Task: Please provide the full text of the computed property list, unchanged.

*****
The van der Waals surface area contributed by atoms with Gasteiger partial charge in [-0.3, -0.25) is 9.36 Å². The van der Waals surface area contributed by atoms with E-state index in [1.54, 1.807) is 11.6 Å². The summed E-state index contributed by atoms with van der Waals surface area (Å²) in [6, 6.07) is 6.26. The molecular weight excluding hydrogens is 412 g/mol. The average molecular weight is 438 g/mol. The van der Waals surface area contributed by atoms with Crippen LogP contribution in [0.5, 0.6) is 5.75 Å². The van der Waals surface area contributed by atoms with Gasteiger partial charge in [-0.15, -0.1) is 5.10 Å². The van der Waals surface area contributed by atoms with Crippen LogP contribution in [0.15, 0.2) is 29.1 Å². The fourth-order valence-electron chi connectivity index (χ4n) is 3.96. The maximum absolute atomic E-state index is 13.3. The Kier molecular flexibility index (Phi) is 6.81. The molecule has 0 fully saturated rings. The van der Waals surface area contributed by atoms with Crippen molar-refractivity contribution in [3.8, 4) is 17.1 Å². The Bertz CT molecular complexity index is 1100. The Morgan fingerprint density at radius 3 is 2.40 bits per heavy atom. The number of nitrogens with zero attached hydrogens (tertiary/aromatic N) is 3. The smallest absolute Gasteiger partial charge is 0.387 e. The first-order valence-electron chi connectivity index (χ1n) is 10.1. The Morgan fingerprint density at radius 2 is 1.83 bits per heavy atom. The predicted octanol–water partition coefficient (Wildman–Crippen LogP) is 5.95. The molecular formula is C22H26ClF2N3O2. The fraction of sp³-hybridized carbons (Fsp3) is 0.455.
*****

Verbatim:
The van der Waals surface area contributed by atoms with Gasteiger partial charge in [-0.3, -0.25) is 9.36 Å². The van der Waals surface area contributed by atoms with E-state index in [1.54, 1.807) is 11.6 Å². The summed E-state index contributed by atoms with van der Waals surface area (Å²) in [6, 6.07) is 6.26. The molecular weight excluding hydrogens is 412 g/mol. The average molecular weight is 438 g/mol. The van der Waals surface area contributed by atoms with Crippen LogP contribution in [0.5, 0.6) is 5.75 Å². The van der Waals surface area contributed by atoms with Gasteiger partial charge in [-0.15, -0.1) is 5.10 Å². The van der Waals surface area contributed by atoms with Crippen LogP contribution in [0.15, 0.2) is 29.1 Å². The fourth-order valence-electron chi connectivity index (χ4n) is 3.96. The maximum absolute atomic E-state index is 13.3. The Kier molecular flexibility index (Phi) is 6.81. The molecule has 0 fully saturated rings. The van der Waals surface area contributed by atoms with Crippen molar-refractivity contribution in [3.8, 4) is 17.1 Å². The Bertz CT molecular complexity index is 1100. The Morgan fingerprint density at radius 3 is 2.40 bits per heavy atom. The number of nitrogens with zero attached hydrogens (tertiary/aromatic N) is 3. The smallest absolute Gasteiger partial charge is 0.387 e. The first-order valence-electron chi connectivity index (χ1n) is 10.1. The Morgan fingerprint density at radius 2 is 1.83 bits per heavy atom. The predicted octanol–water partition coefficient (Wildman–Crippen LogP) is 5.95. The molecular formula is C22H26ClF2N3O2. The fraction of sp³-hybridized carbons (Fsp3) is 0.455.